• Samantha, you absolutely suck at writing.
  • She means her bowels. His words move her bowels.
  • Claire didn’t complain when your piece of shit story was winning.
  • didn’t sammie have slanty enough eyes to get into U of T
  • Turd smear.

There is more and there is more that is intelligent and thoughtful, talking about what works or doesn’t in each story. There are a couple of literary trolls, full of themselves and big on seeing their words constantly on the page. They can of course ruin it for everyone. Sure it’s a contest, even slam style, and not everyone wins, but mud flinging and puerile attitudes doesn’t make me think literary. It’s not cutting edge; it’s overdone. Reading some of the Deathmatch comments has convinced me that like those poetry slams of old, I won’t be entering any time soon. It’s a neat idea but it’s too bad some people think it has to be like reality TV. Broken Pencil deserves some kudos for trying something new and as this creature evolves, it will either crawl from the chrysalis beautiful and dynamic, or roll in in the filth, a distorted and deformed thing. If you plan to enter this contest in the future then there are only two types of spines to have: either change yours for one of steel or rip it out.

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Defining Science Fiction

There has long been a battle, an attitude, a snobbery in the writing world where literary or mainstream fiction is real writing, and all that “genre” fiction is done by hacks and of little merit in the tales of the world. Anyone who writes in a genre knows this and has felt it. But what is a genre? It is the categorizing of a novel or story by some of its strongest elements.

No longer in favor but once very popular were westerns. They obviously took place in a time of the Wild West where cowboys and indians ran amok and pioneers struggled to survive while men maddened by gold-rush fever lived little better than animals. Romances are tales about love and obstacles to happiness, and almost always have the predictable ending of the man and woman (or man and man, woman and woman) finding each other. But the tales of how they get there are varied. Harlequin books has one of the most steady sell-throughs of any publisher. Publishing romances is a good business.

Erotica is obviously taking content into a more sensual or erotic tone. Science fiction, fantasy, horror, have elements integral to the story and were those elements removed the story wouldn’t hold up. Horror also fell into disfavor and is better known as dark fantasy these days. Still, there are blends of tales that aren’t all one thing. There are stories that are erotic and science fiction, western romances, literary fantasy, magic realism and politics (actually that one is a typical mix), and then there are literary, erotic, science fiction tales.

I wrote one story, “Hold Back the Night,” which I called my literary, lesbian, erotic vampire story. Vampire was never mentioned in the tale and it dealt with the wife burnings that happen in India. But labeling fiction is what we do; we the readers, we the writers and we the publishers. Publishers choose genres so that they can market to a specific demographic mindset. We’ll sell more of these books if we make it look like a cookbook or a romance and market to those people specifically interested in this. Publishers hate books that don’t fit in the neat categories.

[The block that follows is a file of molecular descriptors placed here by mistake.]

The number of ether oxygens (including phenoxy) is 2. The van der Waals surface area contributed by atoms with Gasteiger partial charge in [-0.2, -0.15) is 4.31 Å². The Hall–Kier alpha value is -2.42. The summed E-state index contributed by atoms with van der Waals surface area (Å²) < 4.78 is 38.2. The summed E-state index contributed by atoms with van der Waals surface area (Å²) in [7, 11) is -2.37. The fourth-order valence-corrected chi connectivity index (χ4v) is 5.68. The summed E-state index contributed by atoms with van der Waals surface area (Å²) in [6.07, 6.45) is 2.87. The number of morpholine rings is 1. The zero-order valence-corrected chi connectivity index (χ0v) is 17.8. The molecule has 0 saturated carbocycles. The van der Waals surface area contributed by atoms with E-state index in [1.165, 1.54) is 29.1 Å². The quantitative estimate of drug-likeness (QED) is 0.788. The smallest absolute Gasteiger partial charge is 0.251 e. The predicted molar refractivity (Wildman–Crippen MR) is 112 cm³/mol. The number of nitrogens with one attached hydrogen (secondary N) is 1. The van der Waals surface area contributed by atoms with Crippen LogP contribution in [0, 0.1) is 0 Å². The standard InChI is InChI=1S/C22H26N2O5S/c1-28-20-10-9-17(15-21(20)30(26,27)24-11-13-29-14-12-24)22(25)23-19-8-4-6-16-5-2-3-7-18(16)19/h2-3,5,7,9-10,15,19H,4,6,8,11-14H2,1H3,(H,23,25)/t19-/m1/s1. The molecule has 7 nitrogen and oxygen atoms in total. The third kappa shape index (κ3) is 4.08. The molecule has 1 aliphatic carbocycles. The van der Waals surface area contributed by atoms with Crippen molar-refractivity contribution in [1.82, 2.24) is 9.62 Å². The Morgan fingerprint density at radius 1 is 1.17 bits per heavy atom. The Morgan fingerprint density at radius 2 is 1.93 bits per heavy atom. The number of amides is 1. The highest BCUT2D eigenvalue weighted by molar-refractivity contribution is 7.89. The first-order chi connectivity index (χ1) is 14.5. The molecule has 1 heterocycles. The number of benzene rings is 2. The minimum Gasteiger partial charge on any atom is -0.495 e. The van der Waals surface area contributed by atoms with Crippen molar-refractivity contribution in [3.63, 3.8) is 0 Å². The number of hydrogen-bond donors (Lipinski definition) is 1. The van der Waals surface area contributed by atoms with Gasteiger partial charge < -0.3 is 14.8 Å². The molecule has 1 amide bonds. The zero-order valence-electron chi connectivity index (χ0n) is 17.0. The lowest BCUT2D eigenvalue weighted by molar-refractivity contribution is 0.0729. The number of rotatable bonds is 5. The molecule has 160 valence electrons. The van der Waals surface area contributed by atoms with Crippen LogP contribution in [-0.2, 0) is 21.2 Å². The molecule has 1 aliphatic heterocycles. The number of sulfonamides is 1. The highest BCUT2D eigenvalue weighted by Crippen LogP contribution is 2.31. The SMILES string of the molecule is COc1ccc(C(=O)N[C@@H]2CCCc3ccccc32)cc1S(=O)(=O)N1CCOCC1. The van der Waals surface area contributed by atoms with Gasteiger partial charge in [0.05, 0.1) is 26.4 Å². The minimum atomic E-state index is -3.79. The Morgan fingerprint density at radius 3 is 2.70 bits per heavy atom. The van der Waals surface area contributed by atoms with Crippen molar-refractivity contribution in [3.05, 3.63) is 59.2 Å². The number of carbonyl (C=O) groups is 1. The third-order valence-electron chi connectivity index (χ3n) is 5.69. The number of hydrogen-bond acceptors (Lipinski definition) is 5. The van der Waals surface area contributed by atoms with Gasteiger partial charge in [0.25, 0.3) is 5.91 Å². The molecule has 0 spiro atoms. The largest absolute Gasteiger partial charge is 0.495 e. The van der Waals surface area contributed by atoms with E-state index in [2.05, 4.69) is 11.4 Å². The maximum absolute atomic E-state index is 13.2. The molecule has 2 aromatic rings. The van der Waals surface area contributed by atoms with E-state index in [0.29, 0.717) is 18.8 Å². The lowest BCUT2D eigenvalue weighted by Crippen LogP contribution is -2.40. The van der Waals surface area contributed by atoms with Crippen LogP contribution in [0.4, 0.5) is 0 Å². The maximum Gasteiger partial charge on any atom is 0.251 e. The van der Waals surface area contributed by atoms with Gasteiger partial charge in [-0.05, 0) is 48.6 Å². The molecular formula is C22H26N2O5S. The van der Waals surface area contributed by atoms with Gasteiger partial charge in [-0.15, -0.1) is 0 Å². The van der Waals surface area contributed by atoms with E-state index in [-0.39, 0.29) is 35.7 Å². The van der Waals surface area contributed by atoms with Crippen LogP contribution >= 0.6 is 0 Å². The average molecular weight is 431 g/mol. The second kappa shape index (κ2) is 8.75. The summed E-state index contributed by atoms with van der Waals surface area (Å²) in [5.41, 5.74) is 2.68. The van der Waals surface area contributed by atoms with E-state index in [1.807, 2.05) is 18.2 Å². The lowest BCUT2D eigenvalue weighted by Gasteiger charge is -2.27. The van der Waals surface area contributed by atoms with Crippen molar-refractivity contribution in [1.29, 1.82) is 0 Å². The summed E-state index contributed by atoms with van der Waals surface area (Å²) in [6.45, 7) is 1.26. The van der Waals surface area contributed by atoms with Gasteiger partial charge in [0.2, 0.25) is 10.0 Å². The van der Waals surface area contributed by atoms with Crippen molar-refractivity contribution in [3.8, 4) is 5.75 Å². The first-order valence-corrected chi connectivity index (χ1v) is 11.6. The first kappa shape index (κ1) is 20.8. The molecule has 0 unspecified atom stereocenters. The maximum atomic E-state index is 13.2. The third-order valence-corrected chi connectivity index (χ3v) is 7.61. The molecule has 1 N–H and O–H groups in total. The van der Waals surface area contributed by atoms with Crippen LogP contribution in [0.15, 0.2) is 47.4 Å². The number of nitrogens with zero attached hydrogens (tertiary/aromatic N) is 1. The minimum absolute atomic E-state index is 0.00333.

Most of all they want to market books in mainstream, literary fiction because it is the largest readership and therefore the biggest sales. Writers of course would love the same. Readers can be a bit like sheept and think that if they only like a mystery book, they’ll never look in the romance section, but then there are thousands of books to look through so it can be difficult to find them. So, in mainstream, the more sales the more money, and the more awards available than in a specified category. A book that can’t fit into a category, or a story, may not be bought for a long time. I have a story that is not quite fantasy, and not quite mainstream and will circulate for a long time because it falls into the cracks.

But genres cause their own problems and as we see, narrow the readership. Many stories are not all of one shade. So Margaret Atwood, multi-award winner, always says she doesn’t write science fiction, yet some of her books extrapolate into a near future and ask what if. Seems pretty science fiction to me, many other writers, and readers. Yet she denies. Ursula Le Guin, multi-award winner writer of SF disagrees with Atwood’s view.

Le Guin gives an intriguing review of The Year of the Flood, which takes place after the events in Oryx and Crake. Both of these books are nearish future, with a crumbling of society, dystopian novels, because that’s what Atwood does best. But yet, she, like many of the literati, those who hold themselves above mere genre writers, says it’s not science fiction. And I must ask, what’s she afraid of, or is her viewpoint so narrow that in fact she only sees science fiction as squids in space?

Le Guin and Atwood are giants in their own rights, both award-winning authors whose stories span boundaries in some ways. Speculative fiction (an all-encompassing term for horror, fantasy, science fiction and really, literary fiction as well) doesn’t have to be shallow and it often looks at worlds and attitudes and how people change in regards to the pressures of life, species, invasion, change and technology–very valid commentary into our humanity, or inhumanity. So perhaps Atwood needs to accept that she has a narrow viewpoint of SF, get down from the pedestal and just accept that she writes it, sometimes. It’s not like it will hurt her rep, but the adamant head in the sand denial still doesn’t change that she writes science fiction, no matter what she calls it. Maybe she just hates the labels and codifying of writing.

I have not read The Year of the Flood, though I did read Oryx and Crake and where I felt it was a long setup for the story that wasn’t in the book, maybe Year is that story. And maybe not. For a very thought-provoking review by Ursula Le Guin of Atwood’s book, click on the link and be your own judge. And read the book, or read Le Guin’s books and see if the literary writer outweighs the SF writer. In the end, do you think Atwood writes science fiction, no matter what she calls it?

 http://www.guardian.co.uk/books/2009/aug/29/margaret-atwood-year-of-flood